With ongoing shortages of building materials and products, substitutions have become more commonplace—but they can have unintended consequences. One issue that has arisen involves substituting European lumber for North American lumber, a decision that could result in unintended consequences.
At the start of the COVID-19 pandemic, wood product producers were operating under the same uncertainty as the rest of the world. Many mills curtailed production in anticipation of worker shortages and reduced demand. At the same time, many wholesale and retail lumber customers significantly reduced inventory levels. Also, because of the Great Recession, several mills had closed permanently. The American Wood Council reports between 2007 and 2017, mill closures in the South resulted in a lumber capacity loss between 1.7 to 2 billion board feet. Mill closures in the Pacific Northwest represented 10% of the area’s mills.
Although the demand for wood products had dipped, it quickly rebounded during the pandemic because of increased remodeling projects and new housing starts spurred, in part, by low interest rates. With increased demand and low supply, lumber pricing fluctuated wildly. To offset the low lumber supply, some wholesale and retail lumber customers sought out and imported European lumber.
On June 11, the North Carolina Department of Insurance, which has administrative authority over North Carolina’s building code, issued an alert warning European lumber may not meet the state’s requirements. The primary concern cited was the lower wood density or specific gravity of European lumber may affect the performance of fasteners, resulting in reduced resistance capacities.
Incidentally, a No. 2 grade designation is common for both North American and European produced lumber. However, No. 2 grade European lumber may have a specific gravity less than 0.42, on which U.S. design standards are based.
In June, the Pacific Lumber Inspection Bureau and American Wood Council issued bulletins partially refuting the North Carolina alert and offered additional useful information. U.S. building codes and wood design manuals are based on four major species of wood commonly produced in North America. All known European wood species except one have adequate specific gravity values and should be acceptable based on U.S. building codes and design manuals. The one exception identified by the Pacific Lumber Inspection Bureau is Norway Spruce from Romania and Ukraine, which has a specific gravity less than 0.42 and should not be used for carrying loads without additional engineering.
The American Wood Council issued a supplement to its National Design Standard for Wood Construction providing design values for multispecies, country grade-marked dimensional lumber. Also, the Pacific Lumber Inspection Bureau is developing additional design tables to further assist designers.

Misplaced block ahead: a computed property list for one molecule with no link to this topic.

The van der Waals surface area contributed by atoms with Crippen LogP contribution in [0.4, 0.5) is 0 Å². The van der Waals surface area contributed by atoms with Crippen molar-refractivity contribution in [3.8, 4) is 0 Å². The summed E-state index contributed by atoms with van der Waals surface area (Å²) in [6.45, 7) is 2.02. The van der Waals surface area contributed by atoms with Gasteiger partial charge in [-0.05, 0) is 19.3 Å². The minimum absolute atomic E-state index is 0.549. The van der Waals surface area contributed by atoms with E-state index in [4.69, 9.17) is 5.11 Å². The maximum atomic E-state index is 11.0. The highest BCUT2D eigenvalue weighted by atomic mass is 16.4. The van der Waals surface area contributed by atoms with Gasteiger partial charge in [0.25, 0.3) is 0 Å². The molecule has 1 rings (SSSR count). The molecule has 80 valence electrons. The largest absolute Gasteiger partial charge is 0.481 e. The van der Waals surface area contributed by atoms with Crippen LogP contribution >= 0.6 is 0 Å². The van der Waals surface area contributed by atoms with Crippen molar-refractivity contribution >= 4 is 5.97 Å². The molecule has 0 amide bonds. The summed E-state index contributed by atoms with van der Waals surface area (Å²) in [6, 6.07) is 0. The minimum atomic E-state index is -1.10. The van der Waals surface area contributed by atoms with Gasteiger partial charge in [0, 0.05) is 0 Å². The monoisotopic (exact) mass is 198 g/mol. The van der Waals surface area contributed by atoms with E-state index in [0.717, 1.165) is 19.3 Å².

This lumber substitution issue likely has no direct effect on lumber used in roof systems, such as dimensional lumber used for wood blocking and nailers. However, it illustrates the potential for problems with material and product substitutions not fully evaluated and documented by individuals knowledgeable of the specific materials and products being considered.
In the U.S., most roofing materials and products are required to comply with recognized material or product standards. For example, the International Building Code® and International Residential Code® require most roofing materials and products comply with specific ASTM International standards.
When evaluating roofing material and product substitutions, using the applicable U.S. product standard can provide a useful basis for comparison.
In addition to identifying materials and products by manufacturer and brand name, I encourage suppliers and contractors to identify materials and products by the applicable U.S. product standard in purchase orders and other purchase agreements.
Compliance with specific listing and approvals, such as UL certifications and FM Approvals’ approvals, also can provide a useful basis for comparison.
The IBC and IRC also contain provisions for an authority having jurisdiction (such as a building code official) to evaluate and approve alternative materials and products and methods of application. Additional information about the codes’ alternative evaluation and approval provisions is provided in “Consider alternatives,” April 2019 issue.